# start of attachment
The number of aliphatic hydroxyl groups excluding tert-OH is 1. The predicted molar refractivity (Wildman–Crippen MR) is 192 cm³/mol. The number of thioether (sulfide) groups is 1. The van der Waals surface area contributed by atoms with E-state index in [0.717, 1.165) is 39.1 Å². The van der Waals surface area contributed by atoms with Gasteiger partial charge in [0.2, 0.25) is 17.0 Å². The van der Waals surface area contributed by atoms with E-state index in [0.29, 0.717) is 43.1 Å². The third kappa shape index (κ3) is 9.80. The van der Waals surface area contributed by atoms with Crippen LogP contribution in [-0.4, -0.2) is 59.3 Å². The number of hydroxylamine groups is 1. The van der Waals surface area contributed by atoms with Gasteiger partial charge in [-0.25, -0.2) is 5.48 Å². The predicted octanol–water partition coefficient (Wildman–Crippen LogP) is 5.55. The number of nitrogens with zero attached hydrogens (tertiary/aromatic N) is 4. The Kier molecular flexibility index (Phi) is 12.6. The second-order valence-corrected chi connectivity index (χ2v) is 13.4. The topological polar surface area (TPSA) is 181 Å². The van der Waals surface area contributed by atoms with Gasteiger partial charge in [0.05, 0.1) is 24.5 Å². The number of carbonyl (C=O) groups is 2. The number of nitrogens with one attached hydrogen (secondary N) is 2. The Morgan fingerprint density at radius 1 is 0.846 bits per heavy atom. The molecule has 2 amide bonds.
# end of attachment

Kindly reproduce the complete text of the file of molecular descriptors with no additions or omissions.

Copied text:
The number of aliphatic hydroxyl groups excluding tert-OH is 1. The predicted molar refractivity (Wildman–Crippen MR) is 192 cm³/mol. The number of thioether (sulfide) groups is 1. The van der Waals surface area contributed by atoms with E-state index in [0.717, 1.165) is 39.1 Å². The van der Waals surface area contributed by atoms with Gasteiger partial charge in [0.2, 0.25) is 17.0 Å². The van der Waals surface area contributed by atoms with E-state index in [0.29, 0.717) is 43.1 Å². The third kappa shape index (κ3) is 9.80. The van der Waals surface area contributed by atoms with Crippen LogP contribution in [-0.4, -0.2) is 59.3 Å². The number of hydroxylamine groups is 1. The van der Waals surface area contributed by atoms with Gasteiger partial charge in [-0.25, -0.2) is 5.48 Å². The predicted octanol–water partition coefficient (Wildman–Crippen LogP) is 5.55. The number of nitrogens with zero attached hydrogens (tertiary/aromatic N) is 4. The Kier molecular flexibility index (Phi) is 12.6. The second-order valence-corrected chi connectivity index (χ2v) is 13.4. The topological polar surface area (TPSA) is 181 Å². The van der Waals surface area contributed by atoms with Gasteiger partial charge in [0.05, 0.1) is 24.5 Å². The number of carbonyl (C=O) groups is 2. The number of nitrogens with one attached hydrogen (secondary N) is 2. The Morgan fingerprint density at radius 1 is 0.846 bits per heavy atom. The molecule has 2 amide bonds.